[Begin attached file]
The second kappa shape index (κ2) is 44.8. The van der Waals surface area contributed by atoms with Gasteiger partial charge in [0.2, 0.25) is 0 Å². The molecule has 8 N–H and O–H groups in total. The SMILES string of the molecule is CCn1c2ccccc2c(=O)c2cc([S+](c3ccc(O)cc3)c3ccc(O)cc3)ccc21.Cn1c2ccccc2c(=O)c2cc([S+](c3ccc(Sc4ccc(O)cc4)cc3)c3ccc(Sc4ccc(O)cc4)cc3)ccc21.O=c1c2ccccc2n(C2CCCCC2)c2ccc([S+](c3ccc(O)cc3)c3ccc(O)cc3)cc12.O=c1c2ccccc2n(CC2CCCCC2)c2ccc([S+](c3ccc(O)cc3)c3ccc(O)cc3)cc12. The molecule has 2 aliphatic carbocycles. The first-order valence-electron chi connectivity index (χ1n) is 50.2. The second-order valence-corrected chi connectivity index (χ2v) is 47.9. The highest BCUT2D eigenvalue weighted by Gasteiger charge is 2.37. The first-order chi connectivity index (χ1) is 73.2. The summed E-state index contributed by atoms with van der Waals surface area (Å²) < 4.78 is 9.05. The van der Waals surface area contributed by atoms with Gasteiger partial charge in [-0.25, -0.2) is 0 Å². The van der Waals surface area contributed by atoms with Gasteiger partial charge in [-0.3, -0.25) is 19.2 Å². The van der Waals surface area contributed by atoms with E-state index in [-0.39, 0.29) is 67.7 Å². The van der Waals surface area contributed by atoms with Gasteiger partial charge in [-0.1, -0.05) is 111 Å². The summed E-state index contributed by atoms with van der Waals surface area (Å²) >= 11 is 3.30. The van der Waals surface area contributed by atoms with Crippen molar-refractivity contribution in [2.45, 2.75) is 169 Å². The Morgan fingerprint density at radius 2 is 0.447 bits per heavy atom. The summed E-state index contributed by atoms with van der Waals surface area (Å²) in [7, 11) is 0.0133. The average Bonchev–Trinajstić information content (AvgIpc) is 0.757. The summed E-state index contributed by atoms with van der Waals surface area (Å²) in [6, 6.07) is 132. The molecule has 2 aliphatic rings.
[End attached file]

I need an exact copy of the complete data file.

The second kappa shape index (κ2) is 44.8. The van der Waals surface area contributed by atoms with Gasteiger partial charge in [0.2, 0.25) is 0 Å². The molecule has 8 N–H and O–H groups in total. The SMILES string of the molecule is CCn1c2ccccc2c(=O)c2cc([S+](c3ccc(O)cc3)c3ccc(O)cc3)ccc21.Cn1c2ccccc2c(=O)c2cc([S+](c3ccc(Sc4ccc(O)cc4)cc3)c3ccc(Sc4ccc(O)cc4)cc3)ccc21.O=c1c2ccccc2n(C2CCCCC2)c2ccc([S+](c3ccc(O)cc3)c3ccc(O)cc3)cc12.O=c1c2ccccc2n(CC2CCCCC2)c2ccc([S+](c3ccc(O)cc3)c3ccc(O)cc3)cc12. The molecule has 2 aliphatic carbocycles. The first-order valence-electron chi connectivity index (χ1n) is 50.2. The second-order valence-corrected chi connectivity index (χ2v) is 47.9. The highest BCUT2D eigenvalue weighted by Gasteiger charge is 2.37. The first-order chi connectivity index (χ1) is 73.2. The summed E-state index contributed by atoms with van der Waals surface area (Å²) < 4.78 is 9.05. The van der Waals surface area contributed by atoms with Gasteiger partial charge in [-0.25, -0.2) is 0 Å². The van der Waals surface area contributed by atoms with Gasteiger partial charge in [-0.3, -0.25) is 19.2 Å². The van der Waals surface area contributed by atoms with E-state index in [-0.39, 0.29) is 67.7 Å². The van der Waals surface area contributed by atoms with Gasteiger partial charge in [-0.1, -0.05) is 111 Å². The summed E-state index contributed by atoms with van der Waals surface area (Å²) >= 11 is 3.30. The van der Waals surface area contributed by atoms with Crippen molar-refractivity contribution in [2.45, 2.75) is 169 Å². The Morgan fingerprint density at radius 2 is 0.447 bits per heavy atom. The summed E-state index contributed by atoms with van der Waals surface area (Å²) in [7, 11) is 0.0133. The average Bonchev–Trinajstić information content (AvgIpc) is 0.757. The summed E-state index contributed by atoms with van der Waals surface area (Å²) in [6, 6.07) is 132. The molecule has 2 aliphatic rings.